New Brunswick is the latest city in New Jersey to offer municipal identification cards to residents who want to use of city services, regardless of their immigration status.
Last week, Mayor James Cahill signed an ordinance creating the municipal ID program, which will be run by the city’s public library.
The Middlesex County city of 56,000 residents joins a number of other New Jersey municipalities, including Newark and Paterson, which have offered municipal IDs to residents who may not have driver’s licenses but wish to access public benefits.
New York, San Francisco and other major U.S. cities also have municipal ID programs, largely in an attempt to help unauthorized immigrants access public services and benefits that were previously out of reach.
Charles Bergman, director of the Esperanza Neighborhood Project in New Brunswick, said residents without traditional IDs often wonder whether they can access simple services that most people take for granted.
“Are we going to be able to visit our loved ones in the hospital because we don’t have an ID issued in the U.S.?” said Bergman. “Are we going to be able to go to the food pantry because we might not have any photo ID?”
Bergman said it was difficult to estimate how many New Brunswick residents are unauthorized immigrants but he noted that more than 35 percent of the city’s population was born outside the U.S.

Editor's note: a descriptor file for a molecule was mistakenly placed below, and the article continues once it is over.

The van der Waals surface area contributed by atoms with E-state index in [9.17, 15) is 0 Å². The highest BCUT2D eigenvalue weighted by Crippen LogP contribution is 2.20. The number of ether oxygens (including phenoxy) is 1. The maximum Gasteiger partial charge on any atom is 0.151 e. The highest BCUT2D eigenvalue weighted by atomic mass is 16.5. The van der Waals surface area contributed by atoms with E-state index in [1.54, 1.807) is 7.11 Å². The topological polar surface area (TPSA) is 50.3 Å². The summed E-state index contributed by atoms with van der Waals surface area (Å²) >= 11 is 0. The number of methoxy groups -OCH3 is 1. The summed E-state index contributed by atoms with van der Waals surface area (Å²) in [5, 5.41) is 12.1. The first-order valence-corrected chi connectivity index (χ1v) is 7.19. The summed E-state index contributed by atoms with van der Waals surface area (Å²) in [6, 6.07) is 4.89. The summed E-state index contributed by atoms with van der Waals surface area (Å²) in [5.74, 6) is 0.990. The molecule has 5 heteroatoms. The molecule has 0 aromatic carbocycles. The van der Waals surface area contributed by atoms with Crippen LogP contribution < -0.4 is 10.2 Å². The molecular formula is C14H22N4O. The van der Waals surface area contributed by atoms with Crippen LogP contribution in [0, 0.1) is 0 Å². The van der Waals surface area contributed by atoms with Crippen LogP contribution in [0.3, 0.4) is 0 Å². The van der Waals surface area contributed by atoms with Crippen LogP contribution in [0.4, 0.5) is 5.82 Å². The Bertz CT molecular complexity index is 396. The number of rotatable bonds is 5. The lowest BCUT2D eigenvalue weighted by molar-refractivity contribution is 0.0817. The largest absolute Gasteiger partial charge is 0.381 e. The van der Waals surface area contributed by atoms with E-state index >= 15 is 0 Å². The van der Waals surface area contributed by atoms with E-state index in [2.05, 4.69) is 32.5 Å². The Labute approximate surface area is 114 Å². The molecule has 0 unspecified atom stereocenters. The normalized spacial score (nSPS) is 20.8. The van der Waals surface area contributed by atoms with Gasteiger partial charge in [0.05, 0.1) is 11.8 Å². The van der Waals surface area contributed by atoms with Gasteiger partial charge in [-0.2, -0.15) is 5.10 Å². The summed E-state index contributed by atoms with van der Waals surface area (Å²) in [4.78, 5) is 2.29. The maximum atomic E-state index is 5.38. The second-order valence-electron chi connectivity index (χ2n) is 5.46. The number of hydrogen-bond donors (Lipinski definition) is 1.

Although New Brunswick has stopped short of declaring itself a “sanctuary city,” Cahill has said that city funds are not used to enforce federal immigration laws. In February, demonstrators demanded from the City Hall steps that New Brunswick be a “sanctuary” for unauthorized immigrants, following President Trump’s early executive orders on immigration.
The New Brunswick municipal ID will be available to anyone who can demonstrate that they live in the city.
The city library will create a point system for applicants to prove their residency, which means people will still have to show several forms of identification — such as a passport, a voter registration card, a utility bill, or immigration documents, among others — to get a municipal ID card.
Activists said that seniors, children, former inmates, the homeless, and other groups that can often run into trouble getting a driver’s license may also be interested in getting a municipal ID.
Bergman said he also hopes local businesses will offer discounts to municipal ID holders to encourage more residents — even those who already have driver’s licenses — to apply.
“We don’t want this to be a scarlet letter that, when you show it, people just assume that you’re an unauthorized immigrant living here without legal status,” he said.